- Walvoord, J. F., Zuck, R. B., & Dallas Theological Seminary. (1983-c1985). The Bible knowledge commentary : An exposition of the scriptures (2:59). Wheaton, Illinois: Victor Books.
- Pfeiffer, C. F., & Harrison, E. F. (1962). The Wycliffe Bible commentary : New Testament (Mt 16:28). Chicago: Moody Press.
- Online Interlinear New Testament in Greek – Matthew 26
- New Jerusalem Bible, Standard Edition published 1985, introductions and notes are a translation of those which appear in La Bible de Jerusalem – revised edition 1973, Bombay 2002; footnote to Mark 14:68
- Papias, quoted in Eusebius History of the Church, trans. G.A. Williamson (London: Penguin Books Ltd., 1965). 3.39.15 / pp. 103–4.
- John A.T., Robinson, Redating the New Testament, London, 1976, page 20, "it was the temple that perished by fire while the walls of the city were thrown down"
- Jos Wars vii. 1.
- Pfeiffer, C. F., & Harrison, E. F. (1962). The Wycliffe Bible commentary : New Testament (Mt 24:2). Chicago: Moody Press.
- Carson, D. A. (1994). New Bible commentary : 21st century edition. Rev. ed. of: The new Bible commentary. 3rd ed. / edited by D. Guthrie, J.A. Motyer. 1970. (4th ed.) (Mt 24:2). Leicester, England; Downers Grove, Ill., USA: Inter-Varsity Press. "But Jesus’ prophecy of not one stone left on another was to be literally fulfilled; all that survived the Roman assault was part of the platform on which they were built (including the ‘Wailing Wall’)."
- Keener, C. S., & InterVarsity Press. (1993). The IVP Bible background commentary : New Testament (Mt 24:2). Downers Grove, Ill.: InterVarsity Press.
- Lubell, Maayan (November 23, 2011). "Old coins force re-think on Jerusalem's Western Wall". Reuters.
- Pfeiffer, C. F., & Harrison, E. F. (1962). The Wycliffe Bible commentary : New Testament (Mt 24:7–8). Chicago: Moody Press.
- Wiersbe, W. W. (1997, c1992). Wiersbe's expository outlines on the New Testament (88). Wheaton, Ill.: Victor Books.
- "Who prophesied about the potter's field?". Answering The Atheist. Kingston, Ontario, Canada: Limestone Church of Christ. 2 (2). January 13, 2002. Archived from the original on 25 July 2011. Retrieved August 24, 2011.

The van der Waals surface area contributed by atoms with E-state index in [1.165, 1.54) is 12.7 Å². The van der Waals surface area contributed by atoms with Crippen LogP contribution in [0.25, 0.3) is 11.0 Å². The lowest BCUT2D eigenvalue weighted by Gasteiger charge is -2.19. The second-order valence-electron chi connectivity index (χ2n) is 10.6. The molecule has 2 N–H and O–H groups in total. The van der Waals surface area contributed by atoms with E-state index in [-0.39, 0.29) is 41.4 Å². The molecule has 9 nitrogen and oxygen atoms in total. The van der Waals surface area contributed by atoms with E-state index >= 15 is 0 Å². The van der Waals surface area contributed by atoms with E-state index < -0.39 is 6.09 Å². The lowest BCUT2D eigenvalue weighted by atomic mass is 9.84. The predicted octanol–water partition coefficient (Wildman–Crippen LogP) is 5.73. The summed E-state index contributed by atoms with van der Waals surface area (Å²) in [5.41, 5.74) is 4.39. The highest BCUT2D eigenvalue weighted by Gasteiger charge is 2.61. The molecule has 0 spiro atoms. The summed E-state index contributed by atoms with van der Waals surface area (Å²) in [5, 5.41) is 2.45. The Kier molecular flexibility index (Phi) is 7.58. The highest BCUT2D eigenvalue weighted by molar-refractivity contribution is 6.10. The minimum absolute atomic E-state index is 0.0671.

- "Where is the OT prophecy for Matthew 2:23?". Answering The Atheist. Kingston, Ontario, Canada: Limestone Church of Christ. 4 (3). January 18, 2004. Archived from the original on 25 July 2011. Retrieved August 24, 2011.
- Steve Moyise, M.J.J.Menken, Isaiah in the New Testament, Continuum International Publishing Group, 2005, page 37
- James R. Edwards, The Gospel according to Mark, Wm.B.Eerdmans Publishing, 2002, page 27
- R.T.France, The Gospel of Mark: A Commentary on the Greek Text, Wm.B.Eerdmans Publishing, 2002, page 63
- New Jerusalem Bible, Standard Edition published 1985, introductions and notes are a translation of those which appear in La Bible de Jerusalem – revised edition 1973, Bombay 2002; footnote to 1 Thessalonians 4:15: "Paul includes himself among those who will be present at the parousia: more by aspiration, however, than by conviction."
- Witherington, III, The Paul Quest, InterVarsity Press, 2001, pages 141–142
- Herman N. Ridderbos, Paul: an outline of his theology, Wm. B. Eerdmans Publishing, 1997, pages 520–521
- T. L. Frazier, A Second Look at the Second Coming, Conciliar Press Ministries, Inc., 2005, pages 141–142
- Gregory K. Beale, 1–2 Thessalonians, InterVarsity Press, 2003, pages 207–211
- "CHURCH FATHERS: Homily 12 on First Timothy (Chrysostom)". newadvent.org.
- "NEW ADVENT BIBLE: 1 Timothy 4". newadvent.org.
- Exposition of the Entire Bible
- J. R. Daniel Kirk, Unlocking Romans, Wm. B. Eerdmans Publishing, 2008, page 198
- New Jerusalem Bible, Standard Edition published 1985, introductions and notes are a translation of those which appear in La Bible de Jerusalem—revised edition 1973, Bombay 2002; footnote to Romans 13:11.
- David Lyon Bartlett, Romans, Westminster John Knox Press, 1995, page 120
- Ben Witherington, III, The Paul Quest, InterVarsity Press, 2001, page 140
- Harbin, Michael A. (2005). The Promise and the Blessing. Grand Rapids: Zondervin. p. 569. ISBN 0-310-24037-9.
- cf. comparison of texts in Charles, R.H. Book of Enoch with the Greek Fragments, London 1904
- Nickelsburg, George W.E., 1 Enoch, Hermeneia
- Thorleif Boman, Hebrew Thought compared with Greek, W.W.Norton & Company, New York – London, 1970, page 137
- Thorleif Boman, Hebrew Thought compared with Greek, W.W.Norton & Company, New York – London, 1970, page 139
- Ethelbert William Bullinger (2005-06-01). "Commentary on Revelation – comment to Revelation 22:12". ccel.org. Christian Classics Ethereal Library. Retrieved 2009-04-13.
- Jewish Messiah, Moshiach/Mashiach – What is the Jewish Belief About ‘The End of Days’?
- "Messiah Truth: A Jewish Response to Missionary Groups". messiahtruth.com. Archived from the original on 2007-02-12.
- http://www.jewsforjudaism.org/web/pdf/EnglishHandbook.pdf English Handbook Page 34
- Jews for Judaism FAQ
- "Psalm 22:16 (New International Version)". biblegateway.com. Retrieved August 24, 2011.
- "'The Lord Said to My Lord…' To Whom Was the Lord Speaking in Psalm 110:1?". outreachjudaism.org.
- Harbin, Michael A. (2005). The Promise and the Blessing. Grand Rapids: Zondervan. pp. 415 & 636. ISBN 0-310-24037-9.
- "Muhammad In The Bible". islamicity.com.
- "A Prophet Like Unto Moses". themodernreligion.com.
- "Paran in the Bible is Mecca today – See the Archeological discoveries that prove Mount Sinai is in Saudi Arabia". Quransearch.com. Retrieved 2013-08-18.